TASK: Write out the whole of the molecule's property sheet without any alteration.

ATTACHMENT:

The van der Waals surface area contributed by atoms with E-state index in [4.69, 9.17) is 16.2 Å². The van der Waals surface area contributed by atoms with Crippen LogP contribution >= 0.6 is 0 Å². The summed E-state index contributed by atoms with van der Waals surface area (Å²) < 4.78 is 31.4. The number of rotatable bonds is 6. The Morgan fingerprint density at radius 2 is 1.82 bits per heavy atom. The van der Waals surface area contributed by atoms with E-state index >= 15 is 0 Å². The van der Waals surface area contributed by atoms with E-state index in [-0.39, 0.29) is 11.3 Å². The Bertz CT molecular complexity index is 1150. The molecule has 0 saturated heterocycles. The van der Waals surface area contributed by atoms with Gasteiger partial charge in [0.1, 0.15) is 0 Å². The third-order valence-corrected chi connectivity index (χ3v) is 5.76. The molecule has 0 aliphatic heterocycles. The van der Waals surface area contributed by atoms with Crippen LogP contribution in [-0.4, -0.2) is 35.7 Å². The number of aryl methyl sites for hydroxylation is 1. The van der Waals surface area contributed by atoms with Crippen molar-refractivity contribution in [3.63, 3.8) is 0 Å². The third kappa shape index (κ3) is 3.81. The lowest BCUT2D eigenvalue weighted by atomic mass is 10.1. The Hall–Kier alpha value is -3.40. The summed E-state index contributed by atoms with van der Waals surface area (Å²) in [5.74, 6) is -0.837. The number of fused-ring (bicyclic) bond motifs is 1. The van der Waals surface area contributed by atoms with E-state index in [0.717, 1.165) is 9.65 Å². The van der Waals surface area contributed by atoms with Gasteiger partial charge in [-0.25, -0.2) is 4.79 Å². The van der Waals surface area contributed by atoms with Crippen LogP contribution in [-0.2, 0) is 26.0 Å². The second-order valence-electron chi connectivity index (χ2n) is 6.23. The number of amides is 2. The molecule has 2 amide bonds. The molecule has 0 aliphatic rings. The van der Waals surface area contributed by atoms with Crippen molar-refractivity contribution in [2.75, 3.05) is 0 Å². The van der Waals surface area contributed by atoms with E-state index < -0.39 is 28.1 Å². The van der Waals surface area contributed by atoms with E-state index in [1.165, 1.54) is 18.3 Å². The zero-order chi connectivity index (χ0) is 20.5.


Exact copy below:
The van der Waals surface area contributed by atoms with E-state index in [4.69, 9.17) is 16.2 Å². The van der Waals surface area contributed by atoms with Crippen LogP contribution >= 0.6 is 0 Å². The summed E-state index contributed by atoms with van der Waals surface area (Å²) < 4.78 is 31.4. The number of rotatable bonds is 6. The Morgan fingerprint density at radius 2 is 1.82 bits per heavy atom. The van der Waals surface area contributed by atoms with E-state index >= 15 is 0 Å². The van der Waals surface area contributed by atoms with E-state index in [-0.39, 0.29) is 11.3 Å². The Bertz CT molecular complexity index is 1150. The molecule has 0 saturated heterocycles. The van der Waals surface area contributed by atoms with Gasteiger partial charge in [0.1, 0.15) is 0 Å². The third-order valence-corrected chi connectivity index (χ3v) is 5.76. The molecule has 0 aliphatic heterocycles. The van der Waals surface area contributed by atoms with Crippen LogP contribution in [-0.4, -0.2) is 35.7 Å². The number of aryl methyl sites for hydroxylation is 1. The van der Waals surface area contributed by atoms with Crippen molar-refractivity contribution in [3.63, 3.8) is 0 Å². The third kappa shape index (κ3) is 3.81. The lowest BCUT2D eigenvalue weighted by atomic mass is 10.1. The Hall–Kier alpha value is -3.40. The summed E-state index contributed by atoms with van der Waals surface area (Å²) in [5.74, 6) is -0.837. The number of fused-ring (bicyclic) bond motifs is 1. The van der Waals surface area contributed by atoms with E-state index in [0.717, 1.165) is 9.65 Å². The van der Waals surface area contributed by atoms with Gasteiger partial charge in [-0.25, -0.2) is 4.79 Å². The van der Waals surface area contributed by atoms with Crippen LogP contribution in [-0.2, 0) is 26.0 Å². The second-order valence-electron chi connectivity index (χ2n) is 6.23. The number of amides is 2. The molecule has 2 amide bonds. The molecule has 0 aliphatic rings. The van der Waals surface area contributed by atoms with Crippen molar-refractivity contribution in [2.75, 3.05) is 0 Å². The van der Waals surface area contributed by atoms with E-state index < -0.39 is 28.1 Å². The van der Waals surface area contributed by atoms with E-state index in [1.165, 1.54) is 18.3 Å². The zero-order chi connectivity index (χ0) is 20.5.